Acquiring new art, planning a renovation or addition and just keeping the place afloat is expensive for museums. Looking for new revenues in the manner of the Museum of Fine Arts, Boston, the Cleveland Museum of Art, the Louvre and some others, the Art Institute of Chicago leased 92 of its most prized Impressionist and Post-Impressionist paintings to the Kimbell Art Museum in Fort Worth, Texas for a reported $1 million. The Albright-Knox Art Gallery in Buffalo, New York weathered considerable condemnation for its decision to sell at auction more than 200 old and ancient objects from its permanent collection in order to raise money ($76.5 million) for the acquisition of contemporary art, and the yet-to-open Crystal Bridges in Bentonville, Arkansas, led by Alice Walton, widow of Wal-Mart founder Sam Walton, already has been savaged for its aggressive open-checkbook style of acquiring art from institutions that need the money. The most noteworthy of those institutions has been Fisk University in Nashville, Tennessee, whose desire for operating money led officials to agree to a $30 million art-sharing plan involving a Georgia O’Keeffe painting and a number of other works. Fisk University was not the only institution that has used its art collection to find money to pay the bills: Maier Museum of Art of Randolph-Macon University in Lynchburg, Virginia and Rockford College in Illinois both consigned a large number of artworks to auction houses in 2007.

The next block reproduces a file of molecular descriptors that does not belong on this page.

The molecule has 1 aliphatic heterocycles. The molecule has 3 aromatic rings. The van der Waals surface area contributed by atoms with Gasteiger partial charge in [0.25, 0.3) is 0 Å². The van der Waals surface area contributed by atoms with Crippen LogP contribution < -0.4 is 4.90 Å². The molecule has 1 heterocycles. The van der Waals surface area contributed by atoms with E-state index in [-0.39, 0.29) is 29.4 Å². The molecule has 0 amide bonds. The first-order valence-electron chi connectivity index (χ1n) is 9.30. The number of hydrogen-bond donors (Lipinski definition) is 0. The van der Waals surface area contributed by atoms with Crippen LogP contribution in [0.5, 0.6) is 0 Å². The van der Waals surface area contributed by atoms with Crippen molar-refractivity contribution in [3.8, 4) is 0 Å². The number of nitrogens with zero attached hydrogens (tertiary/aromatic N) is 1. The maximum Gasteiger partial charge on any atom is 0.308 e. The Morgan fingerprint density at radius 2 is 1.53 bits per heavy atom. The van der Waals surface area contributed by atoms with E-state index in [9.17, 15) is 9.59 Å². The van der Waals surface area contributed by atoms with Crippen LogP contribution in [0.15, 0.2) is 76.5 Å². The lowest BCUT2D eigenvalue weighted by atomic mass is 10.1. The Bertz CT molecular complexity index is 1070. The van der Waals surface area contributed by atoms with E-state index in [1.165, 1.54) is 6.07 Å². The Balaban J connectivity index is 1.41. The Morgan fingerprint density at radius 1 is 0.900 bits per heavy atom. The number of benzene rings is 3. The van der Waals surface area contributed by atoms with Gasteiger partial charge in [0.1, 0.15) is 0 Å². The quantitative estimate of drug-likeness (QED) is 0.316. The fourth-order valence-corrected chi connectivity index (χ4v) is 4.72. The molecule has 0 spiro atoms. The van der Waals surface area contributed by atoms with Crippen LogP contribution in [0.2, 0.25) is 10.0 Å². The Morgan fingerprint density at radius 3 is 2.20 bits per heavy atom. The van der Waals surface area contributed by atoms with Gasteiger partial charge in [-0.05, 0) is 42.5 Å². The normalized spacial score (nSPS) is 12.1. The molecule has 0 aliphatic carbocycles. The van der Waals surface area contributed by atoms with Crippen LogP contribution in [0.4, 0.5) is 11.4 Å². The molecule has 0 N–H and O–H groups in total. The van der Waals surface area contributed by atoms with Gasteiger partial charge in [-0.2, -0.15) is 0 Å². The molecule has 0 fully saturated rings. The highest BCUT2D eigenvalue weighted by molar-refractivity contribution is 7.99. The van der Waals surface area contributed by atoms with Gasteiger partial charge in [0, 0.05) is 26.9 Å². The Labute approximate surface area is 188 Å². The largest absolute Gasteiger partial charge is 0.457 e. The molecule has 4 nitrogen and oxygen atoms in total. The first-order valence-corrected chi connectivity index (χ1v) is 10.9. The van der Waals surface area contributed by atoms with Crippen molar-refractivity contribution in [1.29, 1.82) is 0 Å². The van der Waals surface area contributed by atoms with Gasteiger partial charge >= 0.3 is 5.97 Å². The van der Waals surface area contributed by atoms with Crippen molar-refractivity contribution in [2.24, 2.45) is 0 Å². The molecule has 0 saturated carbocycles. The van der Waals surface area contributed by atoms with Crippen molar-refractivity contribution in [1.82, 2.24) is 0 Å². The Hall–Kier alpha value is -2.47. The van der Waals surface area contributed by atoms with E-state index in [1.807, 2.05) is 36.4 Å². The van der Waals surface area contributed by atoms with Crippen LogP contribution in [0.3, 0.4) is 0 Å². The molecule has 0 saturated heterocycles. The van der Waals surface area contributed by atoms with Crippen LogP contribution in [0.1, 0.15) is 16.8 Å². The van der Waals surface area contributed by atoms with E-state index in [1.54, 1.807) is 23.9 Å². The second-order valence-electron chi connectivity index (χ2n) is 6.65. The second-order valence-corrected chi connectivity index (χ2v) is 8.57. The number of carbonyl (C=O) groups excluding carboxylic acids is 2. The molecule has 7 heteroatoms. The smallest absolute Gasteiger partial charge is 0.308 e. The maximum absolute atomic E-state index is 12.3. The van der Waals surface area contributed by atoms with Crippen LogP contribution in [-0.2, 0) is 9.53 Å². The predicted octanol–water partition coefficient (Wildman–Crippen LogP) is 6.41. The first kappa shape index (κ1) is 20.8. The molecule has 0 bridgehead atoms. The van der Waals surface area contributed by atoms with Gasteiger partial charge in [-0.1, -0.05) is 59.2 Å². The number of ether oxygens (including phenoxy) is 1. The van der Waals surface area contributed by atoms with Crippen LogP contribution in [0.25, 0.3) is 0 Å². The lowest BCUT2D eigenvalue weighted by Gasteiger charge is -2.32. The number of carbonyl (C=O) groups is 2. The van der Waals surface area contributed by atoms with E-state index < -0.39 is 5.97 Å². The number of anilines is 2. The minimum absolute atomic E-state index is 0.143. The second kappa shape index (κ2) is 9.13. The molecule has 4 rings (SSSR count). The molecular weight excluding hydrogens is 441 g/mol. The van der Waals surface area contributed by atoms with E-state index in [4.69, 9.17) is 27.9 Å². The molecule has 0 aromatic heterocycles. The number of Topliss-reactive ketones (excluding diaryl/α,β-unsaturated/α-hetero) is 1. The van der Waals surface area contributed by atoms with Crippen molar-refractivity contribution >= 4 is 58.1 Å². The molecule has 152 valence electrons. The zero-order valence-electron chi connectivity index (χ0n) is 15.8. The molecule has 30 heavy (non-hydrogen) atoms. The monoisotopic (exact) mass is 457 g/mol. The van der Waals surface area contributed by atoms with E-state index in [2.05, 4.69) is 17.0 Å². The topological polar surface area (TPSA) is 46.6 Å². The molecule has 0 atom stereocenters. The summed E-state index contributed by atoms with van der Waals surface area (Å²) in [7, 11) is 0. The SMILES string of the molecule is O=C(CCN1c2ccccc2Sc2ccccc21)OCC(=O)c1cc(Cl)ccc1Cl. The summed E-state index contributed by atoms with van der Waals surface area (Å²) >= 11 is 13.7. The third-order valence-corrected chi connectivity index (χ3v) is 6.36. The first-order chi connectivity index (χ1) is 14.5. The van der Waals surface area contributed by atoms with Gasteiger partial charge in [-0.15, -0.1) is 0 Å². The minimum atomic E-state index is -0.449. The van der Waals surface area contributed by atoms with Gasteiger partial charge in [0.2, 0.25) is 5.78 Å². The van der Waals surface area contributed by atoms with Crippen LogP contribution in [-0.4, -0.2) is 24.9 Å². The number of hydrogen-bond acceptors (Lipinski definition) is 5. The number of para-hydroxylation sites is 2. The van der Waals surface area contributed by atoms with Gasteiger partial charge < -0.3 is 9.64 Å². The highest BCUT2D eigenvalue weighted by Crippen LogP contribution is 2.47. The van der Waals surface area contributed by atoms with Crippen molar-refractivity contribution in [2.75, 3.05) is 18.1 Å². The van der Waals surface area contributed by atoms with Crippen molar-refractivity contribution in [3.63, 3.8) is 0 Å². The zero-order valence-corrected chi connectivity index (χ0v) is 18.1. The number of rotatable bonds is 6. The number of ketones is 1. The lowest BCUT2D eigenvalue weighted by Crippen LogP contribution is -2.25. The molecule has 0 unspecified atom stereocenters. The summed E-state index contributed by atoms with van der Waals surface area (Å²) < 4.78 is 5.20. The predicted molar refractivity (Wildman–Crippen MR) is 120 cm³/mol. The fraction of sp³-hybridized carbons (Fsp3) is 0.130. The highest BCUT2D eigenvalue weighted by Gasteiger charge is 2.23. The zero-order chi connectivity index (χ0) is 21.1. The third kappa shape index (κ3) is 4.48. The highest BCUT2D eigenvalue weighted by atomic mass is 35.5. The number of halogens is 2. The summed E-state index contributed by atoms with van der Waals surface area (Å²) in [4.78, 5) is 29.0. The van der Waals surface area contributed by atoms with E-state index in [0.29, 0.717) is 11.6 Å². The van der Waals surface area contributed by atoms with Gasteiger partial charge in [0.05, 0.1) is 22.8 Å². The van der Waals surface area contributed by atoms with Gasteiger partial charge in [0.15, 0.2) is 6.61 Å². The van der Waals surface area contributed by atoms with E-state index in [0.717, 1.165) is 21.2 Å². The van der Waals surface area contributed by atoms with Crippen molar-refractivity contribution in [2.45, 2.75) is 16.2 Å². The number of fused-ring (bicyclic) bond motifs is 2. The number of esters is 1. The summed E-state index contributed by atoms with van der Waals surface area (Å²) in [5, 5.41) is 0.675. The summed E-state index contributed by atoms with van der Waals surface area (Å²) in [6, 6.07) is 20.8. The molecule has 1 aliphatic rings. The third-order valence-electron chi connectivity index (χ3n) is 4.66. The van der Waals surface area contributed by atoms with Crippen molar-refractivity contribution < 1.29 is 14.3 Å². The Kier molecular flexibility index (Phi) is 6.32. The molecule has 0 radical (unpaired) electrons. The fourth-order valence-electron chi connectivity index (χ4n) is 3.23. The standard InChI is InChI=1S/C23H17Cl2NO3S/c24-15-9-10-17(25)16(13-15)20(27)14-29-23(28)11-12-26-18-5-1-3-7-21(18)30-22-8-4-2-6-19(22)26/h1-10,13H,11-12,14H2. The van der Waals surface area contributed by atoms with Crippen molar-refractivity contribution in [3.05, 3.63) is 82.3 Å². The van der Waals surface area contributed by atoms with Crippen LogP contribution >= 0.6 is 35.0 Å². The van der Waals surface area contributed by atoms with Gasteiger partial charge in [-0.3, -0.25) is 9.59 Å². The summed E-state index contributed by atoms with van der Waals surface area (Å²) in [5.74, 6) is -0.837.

Both the American Association of Museums and the Association of Art Museum Directors have criticized these and other college museums for not using deaccessioning funds for the purchase of new artworks, which is part of their membership guidelines, but most college and university museums are not members anyway. Even if they were members, the larger institutions’ search for money and view of their art holdings as fungible assets to be tapped as needed probably would not change their actions. The two associations have been fighting rearguard actions of late, such as colleges’ use of deaccessioning funds, fractional gifts and the artist deduction issue. They can always find some members of Congress to sponsor bills but not enough members to pass them. Perhaps, the most troubling problem for museums is the inability of their two largest advocacy groups to accomplish anything.